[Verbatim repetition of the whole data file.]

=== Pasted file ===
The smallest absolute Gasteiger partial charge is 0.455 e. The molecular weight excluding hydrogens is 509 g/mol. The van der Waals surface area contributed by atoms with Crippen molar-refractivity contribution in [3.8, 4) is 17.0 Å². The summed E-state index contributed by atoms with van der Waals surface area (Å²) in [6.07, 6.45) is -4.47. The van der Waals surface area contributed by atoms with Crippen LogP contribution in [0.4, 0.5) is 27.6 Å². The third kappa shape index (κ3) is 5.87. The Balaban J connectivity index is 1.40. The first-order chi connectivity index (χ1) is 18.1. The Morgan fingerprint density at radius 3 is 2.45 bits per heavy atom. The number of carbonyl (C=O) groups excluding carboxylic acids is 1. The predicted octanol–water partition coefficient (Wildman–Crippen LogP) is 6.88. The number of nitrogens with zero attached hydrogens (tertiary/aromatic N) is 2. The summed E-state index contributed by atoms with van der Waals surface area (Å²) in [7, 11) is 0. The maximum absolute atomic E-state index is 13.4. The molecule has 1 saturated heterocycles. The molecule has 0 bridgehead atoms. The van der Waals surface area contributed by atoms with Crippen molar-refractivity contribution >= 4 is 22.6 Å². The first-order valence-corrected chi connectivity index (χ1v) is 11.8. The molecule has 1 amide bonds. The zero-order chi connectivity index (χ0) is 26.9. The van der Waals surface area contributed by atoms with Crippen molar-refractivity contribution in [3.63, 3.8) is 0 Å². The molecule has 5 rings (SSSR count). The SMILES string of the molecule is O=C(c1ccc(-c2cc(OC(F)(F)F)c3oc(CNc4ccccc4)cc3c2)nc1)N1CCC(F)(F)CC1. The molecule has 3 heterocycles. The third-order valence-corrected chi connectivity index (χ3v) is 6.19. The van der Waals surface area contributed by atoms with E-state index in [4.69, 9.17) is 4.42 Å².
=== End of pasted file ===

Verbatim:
The smallest absolute Gasteiger partial charge is 0.455 e. The molecular weight excluding hydrogens is 509 g/mol. The van der Waals surface area contributed by atoms with Crippen molar-refractivity contribution in [3.8, 4) is 17.0 Å². The summed E-state index contributed by atoms with van der Waals surface area (Å²) in [6.07, 6.45) is -4.47. The van der Waals surface area contributed by atoms with Crippen LogP contribution in [0.4, 0.5) is 27.6 Å². The third kappa shape index (κ3) is 5.87. The Balaban J connectivity index is 1.40. The first-order chi connectivity index (χ1) is 18.1. The Morgan fingerprint density at radius 3 is 2.45 bits per heavy atom. The number of carbonyl (C=O) groups excluding carboxylic acids is 1. The predicted octanol–water partition coefficient (Wildman–Crippen LogP) is 6.88. The number of nitrogens with zero attached hydrogens (tertiary/aromatic N) is 2. The summed E-state index contributed by atoms with van der Waals surface area (Å²) in [7, 11) is 0. The maximum absolute atomic E-state index is 13.4. The molecule has 1 saturated heterocycles. The molecule has 0 bridgehead atoms. The van der Waals surface area contributed by atoms with Crippen molar-refractivity contribution >= 4 is 22.6 Å². The first-order valence-corrected chi connectivity index (χ1v) is 11.8. The molecule has 1 amide bonds. The zero-order chi connectivity index (χ0) is 26.9. The van der Waals surface area contributed by atoms with Crippen molar-refractivity contribution in [3.63, 3.8) is 0 Å². The molecule has 5 rings (SSSR count). The SMILES string of the molecule is O=C(c1ccc(-c2cc(OC(F)(F)F)c3oc(CNc4ccccc4)cc3c2)nc1)N1CCC(F)(F)CC1. The molecule has 3 heterocycles. The third-order valence-corrected chi connectivity index (χ3v) is 6.19. The van der Waals surface area contributed by atoms with E-state index in [4.69, 9.17) is 4.42 Å².